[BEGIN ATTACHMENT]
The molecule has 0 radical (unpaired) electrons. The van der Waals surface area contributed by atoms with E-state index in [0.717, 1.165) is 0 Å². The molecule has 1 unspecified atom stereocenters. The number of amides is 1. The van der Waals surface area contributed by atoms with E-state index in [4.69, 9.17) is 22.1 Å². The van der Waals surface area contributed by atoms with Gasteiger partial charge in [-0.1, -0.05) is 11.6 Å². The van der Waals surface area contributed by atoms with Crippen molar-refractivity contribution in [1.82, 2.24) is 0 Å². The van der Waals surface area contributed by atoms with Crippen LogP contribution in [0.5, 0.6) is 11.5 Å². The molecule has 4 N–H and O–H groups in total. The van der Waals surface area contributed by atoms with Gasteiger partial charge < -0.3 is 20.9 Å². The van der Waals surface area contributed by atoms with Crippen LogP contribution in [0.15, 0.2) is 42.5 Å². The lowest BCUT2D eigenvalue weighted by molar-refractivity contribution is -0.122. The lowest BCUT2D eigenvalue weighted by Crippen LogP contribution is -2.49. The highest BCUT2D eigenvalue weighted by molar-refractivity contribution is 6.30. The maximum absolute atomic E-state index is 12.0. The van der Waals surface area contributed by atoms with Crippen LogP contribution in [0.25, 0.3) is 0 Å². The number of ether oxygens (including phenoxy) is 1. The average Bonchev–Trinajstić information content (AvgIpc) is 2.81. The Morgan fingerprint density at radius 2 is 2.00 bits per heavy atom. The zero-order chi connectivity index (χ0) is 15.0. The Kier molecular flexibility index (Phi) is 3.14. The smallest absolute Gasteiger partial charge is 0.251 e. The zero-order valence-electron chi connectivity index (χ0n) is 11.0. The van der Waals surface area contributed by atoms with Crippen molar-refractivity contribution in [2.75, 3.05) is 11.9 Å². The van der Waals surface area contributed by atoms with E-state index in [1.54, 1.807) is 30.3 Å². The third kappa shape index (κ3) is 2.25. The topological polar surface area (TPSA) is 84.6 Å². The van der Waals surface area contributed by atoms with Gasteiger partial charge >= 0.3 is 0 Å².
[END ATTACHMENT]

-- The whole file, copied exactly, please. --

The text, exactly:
The molecule has 0 radical (unpaired) electrons. The van der Waals surface area contributed by atoms with E-state index in [0.717, 1.165) is 0 Å². The molecule has 1 unspecified atom stereocenters. The number of amides is 1. The van der Waals surface area contributed by atoms with E-state index in [4.69, 9.17) is 22.1 Å². The van der Waals surface area contributed by atoms with Gasteiger partial charge in [-0.1, -0.05) is 11.6 Å². The van der Waals surface area contributed by atoms with Crippen molar-refractivity contribution in [1.82, 2.24) is 0 Å². The van der Waals surface area contributed by atoms with Crippen LogP contribution in [0.5, 0.6) is 11.5 Å². The molecule has 4 N–H and O–H groups in total. The van der Waals surface area contributed by atoms with Gasteiger partial charge < -0.3 is 20.9 Å². The van der Waals surface area contributed by atoms with Crippen LogP contribution in [0.15, 0.2) is 42.5 Å². The lowest BCUT2D eigenvalue weighted by molar-refractivity contribution is -0.122. The lowest BCUT2D eigenvalue weighted by Crippen LogP contribution is -2.49. The highest BCUT2D eigenvalue weighted by molar-refractivity contribution is 6.30. The maximum absolute atomic E-state index is 12.0. The van der Waals surface area contributed by atoms with Crippen LogP contribution in [0.25, 0.3) is 0 Å². The number of ether oxygens (including phenoxy) is 1. The average Bonchev–Trinajstić information content (AvgIpc) is 2.81. The Morgan fingerprint density at radius 2 is 2.00 bits per heavy atom. The zero-order chi connectivity index (χ0) is 15.0. The Kier molecular flexibility index (Phi) is 3.14. The smallest absolute Gasteiger partial charge is 0.251 e. The zero-order valence-electron chi connectivity index (χ0n) is 11.0. The van der Waals surface area contributed by atoms with Crippen molar-refractivity contribution in [2.75, 3.05) is 11.9 Å². The van der Waals surface area contributed by atoms with E-state index in [1.54, 1.807) is 30.3 Å². The third kappa shape index (κ3) is 2.25. The topological polar surface area (TPSA) is 84.6 Å². The van der Waals surface area contributed by atoms with Gasteiger partial charge >= 0.3 is 0 Å².